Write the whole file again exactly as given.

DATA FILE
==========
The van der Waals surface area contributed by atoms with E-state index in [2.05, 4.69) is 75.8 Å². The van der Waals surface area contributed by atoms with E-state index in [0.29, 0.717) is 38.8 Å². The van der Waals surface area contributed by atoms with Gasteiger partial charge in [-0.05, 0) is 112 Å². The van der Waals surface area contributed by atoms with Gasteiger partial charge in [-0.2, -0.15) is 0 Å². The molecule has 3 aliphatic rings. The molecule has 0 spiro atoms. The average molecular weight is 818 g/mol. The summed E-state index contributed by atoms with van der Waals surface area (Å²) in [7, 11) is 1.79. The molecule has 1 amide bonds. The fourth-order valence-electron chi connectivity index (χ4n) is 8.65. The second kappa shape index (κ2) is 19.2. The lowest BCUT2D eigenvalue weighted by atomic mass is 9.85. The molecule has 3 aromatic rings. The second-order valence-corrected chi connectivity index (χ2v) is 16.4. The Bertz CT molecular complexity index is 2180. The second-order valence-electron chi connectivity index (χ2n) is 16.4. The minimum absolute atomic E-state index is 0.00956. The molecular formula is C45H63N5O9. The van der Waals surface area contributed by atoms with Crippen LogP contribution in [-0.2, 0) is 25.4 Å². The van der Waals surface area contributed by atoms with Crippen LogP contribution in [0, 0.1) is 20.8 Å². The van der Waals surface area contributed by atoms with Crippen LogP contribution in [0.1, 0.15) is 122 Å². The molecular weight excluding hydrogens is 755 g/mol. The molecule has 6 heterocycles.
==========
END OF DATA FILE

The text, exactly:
The van der Waals surface area contributed by atoms with E-state index in [2.05, 4.69) is 75.8 Å². The van der Waals surface area contributed by atoms with E-state index in [0.29, 0.717) is 38.8 Å². The van der Waals surface area contributed by atoms with Gasteiger partial charge in [-0.05, 0) is 112 Å². The van der Waals surface area contributed by atoms with Gasteiger partial charge in [-0.2, -0.15) is 0 Å². The molecule has 3 aliphatic rings. The molecule has 0 spiro atoms. The average molecular weight is 818 g/mol. The summed E-state index contributed by atoms with van der Waals surface area (Å²) in [7, 11) is 1.79. The molecule has 1 amide bonds. The fourth-order valence-electron chi connectivity index (χ4n) is 8.65. The second kappa shape index (κ2) is 19.2. The lowest BCUT2D eigenvalue weighted by atomic mass is 9.85. The molecule has 3 aromatic rings. The second-order valence-corrected chi connectivity index (χ2v) is 16.4. The Bertz CT molecular complexity index is 2180. The second-order valence-electron chi connectivity index (χ2n) is 16.4. The minimum absolute atomic E-state index is 0.00956. The molecular formula is C45H63N5O9. The van der Waals surface area contributed by atoms with Crippen LogP contribution in [-0.2, 0) is 25.4 Å². The van der Waals surface area contributed by atoms with Crippen LogP contribution in [0, 0.1) is 20.8 Å². The van der Waals surface area contributed by atoms with Crippen LogP contribution in [0.1, 0.15) is 122 Å². The molecular weight excluding hydrogens is 755 g/mol. The molecule has 6 heterocycles.